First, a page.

It’s happening: The unofficial network for guys is turning into Spike, a general entertainment network for “The Ones to Watch.”

Even though Spike flipped the switch on its network rebrand rather suddenly at this year’s upfront presentation, its overall brand transition has been in the works for almost two years now.

At its March 3 upfront, Spike TV dropped the “TV,” introduced a new logo and tagline, and dedicated itself even moreso to original programming that men and women could equally enjoy.

Back when Spike TV launched in 2003, the young, male-skewed network targeted an underserved audience who was leaving television in favor of video games, according to Spike’s SVP of marketing and brand creative, Terry Minogue. So for its first decade or so, Spike was a place where those demographics could find programming that related to them.

“Spike was sort of the loud guy in the bar,” said Minogue, who says that while its branding served its purpose in its time, it became “a bit too exclusive for men. It had a place at the time with really high brand awareness, but that male audience has shifted.”

Now, 12 years later, the network has found that what once was the place to “Get More Action” needed a turnaround. “You look at the old spike branding and it feels right for that audience,” said Minogue, “but as we evolved, we definitely needed a new look.”

So Spike began emphasizing programming to its lineup that encouraged co-viewing, according to Minogue, such as Bar Rescue and Ink Master, and the channel saw a huge uptick in female viewers. With more scripted shows coming to the lineup this year, the transition is heading away from guy-friendly reality toward general entertainment.

The goal is to become “broad with edge,” said Minogue, “trying to make the brand much more female friendly and accessible, but also keeping that edge.”

Spike currently has big original projects in the works, such as Thursday’s debut of Lip Sync Battle, Ben Kingsley’s Tut, Max Brooks’ Emergency Broadcast, Jillian Michael’s Sweat Ink, Pierce Brosnan’s Crusaders and Gary Oldman’s Deep Web.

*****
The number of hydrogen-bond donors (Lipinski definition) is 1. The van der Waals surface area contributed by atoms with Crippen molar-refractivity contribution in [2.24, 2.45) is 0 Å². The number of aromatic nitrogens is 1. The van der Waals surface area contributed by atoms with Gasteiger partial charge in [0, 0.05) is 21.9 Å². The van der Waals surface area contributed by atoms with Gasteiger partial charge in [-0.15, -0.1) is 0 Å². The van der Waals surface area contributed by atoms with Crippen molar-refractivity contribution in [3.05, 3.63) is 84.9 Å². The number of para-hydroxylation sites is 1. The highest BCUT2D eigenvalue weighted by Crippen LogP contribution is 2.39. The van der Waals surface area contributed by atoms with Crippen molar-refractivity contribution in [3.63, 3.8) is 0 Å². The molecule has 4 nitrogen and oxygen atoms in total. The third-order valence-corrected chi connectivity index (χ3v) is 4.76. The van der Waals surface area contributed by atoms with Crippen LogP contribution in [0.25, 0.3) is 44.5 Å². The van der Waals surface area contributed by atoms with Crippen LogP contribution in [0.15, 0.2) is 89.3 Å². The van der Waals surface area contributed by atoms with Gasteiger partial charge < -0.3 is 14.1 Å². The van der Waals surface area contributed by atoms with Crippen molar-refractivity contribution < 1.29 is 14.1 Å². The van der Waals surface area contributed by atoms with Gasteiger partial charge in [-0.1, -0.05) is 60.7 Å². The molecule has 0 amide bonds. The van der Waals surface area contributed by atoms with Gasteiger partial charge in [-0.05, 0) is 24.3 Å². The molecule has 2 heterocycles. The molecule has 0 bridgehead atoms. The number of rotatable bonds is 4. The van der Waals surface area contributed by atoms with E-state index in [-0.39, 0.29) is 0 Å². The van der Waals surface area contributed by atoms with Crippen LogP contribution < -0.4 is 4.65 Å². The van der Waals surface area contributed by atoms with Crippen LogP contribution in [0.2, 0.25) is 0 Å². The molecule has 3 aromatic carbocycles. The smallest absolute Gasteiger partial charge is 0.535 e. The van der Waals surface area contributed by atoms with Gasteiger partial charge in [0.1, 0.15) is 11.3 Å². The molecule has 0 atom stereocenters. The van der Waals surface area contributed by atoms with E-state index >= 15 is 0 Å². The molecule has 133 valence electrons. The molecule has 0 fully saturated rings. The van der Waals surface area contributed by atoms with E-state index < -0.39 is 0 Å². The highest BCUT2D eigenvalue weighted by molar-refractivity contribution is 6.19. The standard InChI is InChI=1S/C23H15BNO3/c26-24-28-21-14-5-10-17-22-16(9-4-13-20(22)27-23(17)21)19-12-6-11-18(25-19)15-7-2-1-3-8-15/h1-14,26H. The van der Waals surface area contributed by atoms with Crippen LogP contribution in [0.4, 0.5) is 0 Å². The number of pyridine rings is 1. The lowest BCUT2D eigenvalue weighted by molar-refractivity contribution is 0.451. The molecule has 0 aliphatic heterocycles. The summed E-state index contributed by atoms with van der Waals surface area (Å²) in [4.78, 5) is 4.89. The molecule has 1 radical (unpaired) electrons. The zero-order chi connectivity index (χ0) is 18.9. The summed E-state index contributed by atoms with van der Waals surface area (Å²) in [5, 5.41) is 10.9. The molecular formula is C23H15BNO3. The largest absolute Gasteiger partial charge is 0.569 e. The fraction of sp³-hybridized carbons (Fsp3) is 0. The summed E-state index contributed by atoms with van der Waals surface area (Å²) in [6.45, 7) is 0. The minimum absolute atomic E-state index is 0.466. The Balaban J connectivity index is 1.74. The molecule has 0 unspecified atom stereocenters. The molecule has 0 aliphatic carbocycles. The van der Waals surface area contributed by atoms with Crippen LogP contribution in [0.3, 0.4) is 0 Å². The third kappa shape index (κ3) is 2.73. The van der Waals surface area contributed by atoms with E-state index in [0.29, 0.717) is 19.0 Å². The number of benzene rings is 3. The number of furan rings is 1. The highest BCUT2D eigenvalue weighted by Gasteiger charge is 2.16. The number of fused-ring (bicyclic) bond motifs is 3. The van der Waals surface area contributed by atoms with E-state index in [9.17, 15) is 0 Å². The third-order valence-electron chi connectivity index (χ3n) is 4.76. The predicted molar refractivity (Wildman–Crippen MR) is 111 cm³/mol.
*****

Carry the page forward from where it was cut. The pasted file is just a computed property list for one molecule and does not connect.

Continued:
A lot of this rebrand is programming-driven, launching in time for a Lip Sync Battle marketing blitz and this summer’s big debut of Tut.

“We want to bring those Spike guys along for the ride but open up the aperture,” said Minogue. “Lip Sync Battle does not seem like a show that might be on Spike TV, which is why we wanted to start with that.”

And under Spike’s new tagline, “The Ones to Watch,” it fits perfectly.

Referring largely to the personalities on its own air, “The Ones to Watch” encompasses everyone from Jon Taffer to Dave Navarro, Jillian Michaels to King Tut.

But then it’s also about Spike’s audience, a group within the adults 18-49 demographic who Minogue says “are not being afraid to appear unconventional. They consider themselves creative, not afraid to take a different path.”

“We want to go in a place more general entertainment and broader, but we still want to stand for something.”

Creatively, Spike enlisted the help of Fallon, Blue Marlin, Troika, Man Made Music and Juniper Jones for the brand identity, logo, tagline and execution.

The logo, which drops the “TV” of Spike TV in favor of a more multiplatform brand name of Spike, reflects the new direction of “broad with edge.” Losing the gold color of the old logo and sticking with stark contrasts of black and white, the new Spike logo is a bold typeface with a strike through the middle.

“We like ‘look again’ quality of the logo,” said Minogue. “It speaks to the message of the brand itself – think of Spike in a new way. We’re not what you expect anymore.”

The multiplatform idea plays out in its on-air look as well, with Juniper Jones creating new graphics that mimic mobile devices.

Animations target millennials familiar with tablets and phones – notably the swiping motion of those mobile platforms. “We started with digital to see how this works on the iPad or on the iPhone,” said Kevin Robinson, founder and executive creative director at Juniper Jones, adding that one of their rules was “no design for design’s sake.” Everything had to be simple, scalable and easily understood.

Juniper Jones also says the broadening of the network to them meant making it more approachable. So, for example, viewers will far less of Bar Rescue’s Jon Taffer imagery with his arms crossed and far more of Taffer lifting up his drink in cheers.

“We want to let footage live first,” said Robinson. “So how do we make sure that everything we use has a more authentic feel?”

With shows like the upcoming Lip Sync Battle, that job is made slightly simpler. The Tonight Show spinoff reflects an upbeat, all-inclusive side to Spike where everyone is invited to join in.

Everyone, that is, with some edge.

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